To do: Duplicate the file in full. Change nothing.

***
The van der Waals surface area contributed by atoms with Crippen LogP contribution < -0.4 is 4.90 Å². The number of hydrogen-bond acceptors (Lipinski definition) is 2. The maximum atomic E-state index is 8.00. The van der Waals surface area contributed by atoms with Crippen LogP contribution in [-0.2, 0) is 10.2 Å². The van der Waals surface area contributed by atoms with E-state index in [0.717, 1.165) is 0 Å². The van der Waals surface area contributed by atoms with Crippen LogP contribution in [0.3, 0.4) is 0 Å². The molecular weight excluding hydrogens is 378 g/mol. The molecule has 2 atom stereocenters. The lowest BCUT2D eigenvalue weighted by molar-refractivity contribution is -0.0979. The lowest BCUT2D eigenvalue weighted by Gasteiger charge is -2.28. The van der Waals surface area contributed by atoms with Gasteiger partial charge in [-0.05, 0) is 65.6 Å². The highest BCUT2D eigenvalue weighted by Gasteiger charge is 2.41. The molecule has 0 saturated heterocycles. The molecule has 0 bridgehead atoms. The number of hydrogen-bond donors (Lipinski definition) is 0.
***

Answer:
The van der Waals surface area contributed by atoms with Crippen LogP contribution < -0.4 is 4.90 Å². The number of hydrogen-bond acceptors (Lipinski definition) is 2. The maximum atomic E-state index is 8.00. The van der Waals surface area contributed by atoms with Crippen LogP contribution in [-0.2, 0) is 10.2 Å². The van der Waals surface area contributed by atoms with E-state index in [0.717, 1.165) is 0 Å². The van der Waals surface area contributed by atoms with Crippen LogP contribution in [0.3, 0.4) is 0 Å². The molecular weight excluding hydrogens is 378 g/mol. The molecule has 2 atom stereocenters. The lowest BCUT2D eigenvalue weighted by molar-refractivity contribution is -0.0979. The lowest BCUT2D eigenvalue weighted by Gasteiger charge is -2.28. The van der Waals surface area contributed by atoms with Gasteiger partial charge in [-0.05, 0) is 65.6 Å². The highest BCUT2D eigenvalue weighted by Gasteiger charge is 2.41. The molecule has 0 saturated heterocycles. The molecule has 0 bridgehead atoms. The number of hydrogen-bond donors (Lipinski definition) is 0.